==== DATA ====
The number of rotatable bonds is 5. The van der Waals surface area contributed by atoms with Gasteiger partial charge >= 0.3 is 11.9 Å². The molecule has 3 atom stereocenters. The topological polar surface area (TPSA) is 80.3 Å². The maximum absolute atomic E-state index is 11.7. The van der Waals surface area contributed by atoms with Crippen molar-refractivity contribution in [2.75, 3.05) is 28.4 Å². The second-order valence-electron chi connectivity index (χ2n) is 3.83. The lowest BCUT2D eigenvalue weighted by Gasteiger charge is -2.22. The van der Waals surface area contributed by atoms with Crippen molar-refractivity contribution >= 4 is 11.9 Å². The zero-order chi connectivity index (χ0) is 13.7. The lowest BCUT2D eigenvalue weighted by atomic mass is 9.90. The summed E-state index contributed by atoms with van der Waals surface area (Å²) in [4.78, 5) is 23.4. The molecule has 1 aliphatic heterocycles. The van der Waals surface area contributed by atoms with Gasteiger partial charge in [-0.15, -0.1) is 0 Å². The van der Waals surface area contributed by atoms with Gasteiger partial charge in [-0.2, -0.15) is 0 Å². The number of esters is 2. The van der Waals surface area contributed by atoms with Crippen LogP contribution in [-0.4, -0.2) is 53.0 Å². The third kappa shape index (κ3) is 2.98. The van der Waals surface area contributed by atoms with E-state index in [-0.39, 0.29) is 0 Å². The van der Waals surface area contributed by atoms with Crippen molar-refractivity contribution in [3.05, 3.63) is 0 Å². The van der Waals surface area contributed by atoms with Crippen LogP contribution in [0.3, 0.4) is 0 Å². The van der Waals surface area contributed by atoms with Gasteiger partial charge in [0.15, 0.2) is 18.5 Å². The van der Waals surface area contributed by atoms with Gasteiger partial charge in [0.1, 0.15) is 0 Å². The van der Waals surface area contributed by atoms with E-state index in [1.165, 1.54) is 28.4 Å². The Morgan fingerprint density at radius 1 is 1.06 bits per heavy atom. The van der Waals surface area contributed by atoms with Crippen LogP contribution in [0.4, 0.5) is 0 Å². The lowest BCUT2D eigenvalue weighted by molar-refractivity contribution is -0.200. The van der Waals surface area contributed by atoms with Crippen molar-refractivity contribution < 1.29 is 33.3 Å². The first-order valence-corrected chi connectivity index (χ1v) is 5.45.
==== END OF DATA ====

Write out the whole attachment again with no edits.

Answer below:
The number of rotatable bonds is 5. The van der Waals surface area contributed by atoms with Gasteiger partial charge >= 0.3 is 11.9 Å². The molecule has 3 atom stereocenters. The topological polar surface area (TPSA) is 80.3 Å². The maximum absolute atomic E-state index is 11.7. The van der Waals surface area contributed by atoms with Crippen molar-refractivity contribution in [2.75, 3.05) is 28.4 Å². The second-order valence-electron chi connectivity index (χ2n) is 3.83. The lowest BCUT2D eigenvalue weighted by Gasteiger charge is -2.22. The van der Waals surface area contributed by atoms with Crippen molar-refractivity contribution >= 4 is 11.9 Å². The zero-order chi connectivity index (χ0) is 13.7. The lowest BCUT2D eigenvalue weighted by atomic mass is 9.90. The summed E-state index contributed by atoms with van der Waals surface area (Å²) in [4.78, 5) is 23.4. The molecule has 1 aliphatic heterocycles. The van der Waals surface area contributed by atoms with Gasteiger partial charge in [-0.15, -0.1) is 0 Å². The van der Waals surface area contributed by atoms with Gasteiger partial charge in [-0.2, -0.15) is 0 Å². The number of esters is 2. The van der Waals surface area contributed by atoms with Crippen LogP contribution in [-0.4, -0.2) is 53.0 Å². The third kappa shape index (κ3) is 2.98. The van der Waals surface area contributed by atoms with E-state index in [-0.39, 0.29) is 0 Å². The van der Waals surface area contributed by atoms with Crippen molar-refractivity contribution in [3.05, 3.63) is 0 Å². The van der Waals surface area contributed by atoms with Crippen LogP contribution in [0.3, 0.4) is 0 Å². The van der Waals surface area contributed by atoms with Gasteiger partial charge in [0.15, 0.2) is 18.5 Å². The van der Waals surface area contributed by atoms with Gasteiger partial charge in [0.1, 0.15) is 0 Å². The van der Waals surface area contributed by atoms with E-state index in [1.165, 1.54) is 28.4 Å². The Morgan fingerprint density at radius 1 is 1.06 bits per heavy atom. The van der Waals surface area contributed by atoms with Crippen LogP contribution in [0.4, 0.5) is 0 Å². The lowest BCUT2D eigenvalue weighted by molar-refractivity contribution is -0.200. The van der Waals surface area contributed by atoms with Crippen molar-refractivity contribution < 1.29 is 33.3 Å². The first-order valence-corrected chi connectivity index (χ1v) is 5.45.